Thursday, November 10, 2005

Micro-generation is cool

We need a campaign to make building level decentralised energy generation - d-i-y customised, lifestyle techno-fetishism - cool as owning an i-Pod. Imagine if Apple made solar panels!

On the day when Green MSP Shiona Baird outlined her vision for small scale renewable energy devices to power homes and businesses as a central solution to tackling climate change, and deliver jobs and energy security across Scotland, here's a guide to the technologies - something for everyone!

What are Micropower technologies?

Solar Photovoltaic (PV) panels

· Use energy from the sun to create electricity to run appliances and lighting.

· The average UK home could generate 50-60% of the power needed to supply its own electricity providing it is used efficiently and it has a south facing roof

· PV requires only daylight - not direct sunlight - to generate electricity. So it works in Scotland!

· The electricity generated by the solar PV panels can be used immediately in the home or fed into the grid to supply other homes. Electricity generated by a household could be sold to the grid or make the electricity meter run backwards, generating electrical credit for that household.

Solar water heating

· Solar water heating systems gather energy radiated by the sun and convert it into useful heat in the form of hot water.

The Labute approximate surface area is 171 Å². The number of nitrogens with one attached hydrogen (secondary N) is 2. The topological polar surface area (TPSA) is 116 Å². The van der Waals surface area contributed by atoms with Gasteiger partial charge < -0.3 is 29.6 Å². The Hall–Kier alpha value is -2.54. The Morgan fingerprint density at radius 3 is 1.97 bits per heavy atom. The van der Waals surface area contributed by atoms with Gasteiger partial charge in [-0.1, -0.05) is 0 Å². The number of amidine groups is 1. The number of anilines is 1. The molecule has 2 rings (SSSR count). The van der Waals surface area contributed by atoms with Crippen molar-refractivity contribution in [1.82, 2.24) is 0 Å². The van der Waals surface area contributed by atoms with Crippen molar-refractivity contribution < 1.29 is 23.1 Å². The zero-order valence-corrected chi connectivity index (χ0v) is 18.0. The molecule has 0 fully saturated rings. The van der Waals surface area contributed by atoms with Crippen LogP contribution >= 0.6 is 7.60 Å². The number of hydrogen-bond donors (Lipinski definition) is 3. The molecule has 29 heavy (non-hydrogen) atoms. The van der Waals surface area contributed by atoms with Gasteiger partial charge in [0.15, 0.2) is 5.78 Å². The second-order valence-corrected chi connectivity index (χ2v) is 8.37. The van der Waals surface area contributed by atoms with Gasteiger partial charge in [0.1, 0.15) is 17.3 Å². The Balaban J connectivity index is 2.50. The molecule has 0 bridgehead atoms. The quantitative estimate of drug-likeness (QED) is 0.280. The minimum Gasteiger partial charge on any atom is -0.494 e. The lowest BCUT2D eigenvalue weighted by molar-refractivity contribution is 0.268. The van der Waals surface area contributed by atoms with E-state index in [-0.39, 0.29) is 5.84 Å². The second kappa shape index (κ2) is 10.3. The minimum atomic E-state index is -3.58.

· Water heating makes up 8% of UK energy demand.

· Solar water heating typically uses roof-mounted panels to provide 40-50% of a household’s hot water needs

· More than half of the UK building stock is suitable for solar thermal water heating.

Micro-wind turbines

· Micro versions of the turbines used in wind farms.

· A typical domestic system would provide 1.5 - 6 kilowatts of electricity, depending on the location and size of the home

· Costs around £3000 per kW


· Hydro-power systems use flowing water to turn a turbine to produce electricity.

· A micro hydro plant generates below 100kW of electricity (a kettle uses about 1kW)

· Improvements in small turbine and generator technology mean that micro hydro schemes are an attractive means of producing electricity.

· Useful power may be produced from even a small stream. The likely range is from a few hundred watts (possibly for use with batteries) for domestic schemes, to a minimum 25kW for commercial schemes.

Ground source heat pumps

· The ground stores heat from the sun during the summer and a few metres down the earth keeps a constant temperature of about 11-12oC throughout the year.

· Ground source heat pumps (GSHP) transfer this heat from the ground into a building to provide space heating and for pre-heating domestic hot water.

· For every unit of electricity used to pump the heat, 3-4 units of heat are produced. As well as ground source heat pumps, air source and water source heat pumps are also possible.


· Biomass is often called 'bioenergy' or 'biofuels'. These biofuels are produced from organic materials, either directly from plants or indirectly from industrial, commercial, domestic or agricultural products.

· Biofuels fall into two main categories: woody biomass (includes forest products, untreated wood products, energy crops, short rotation willow or elephant grass) and non-woody biomass (includes animal wastes, industrial and biodegradable municipal products from food processing and high energy crops e.g. rape, sugar cane, maize).

· There are two main methods of using biomass to heat a domestic property; stand-alone stoves providing space heating for a room (fuelled by logs or pellets) or boilers connected to central heating and hot water systems (suitable for pellets, logs or chips).

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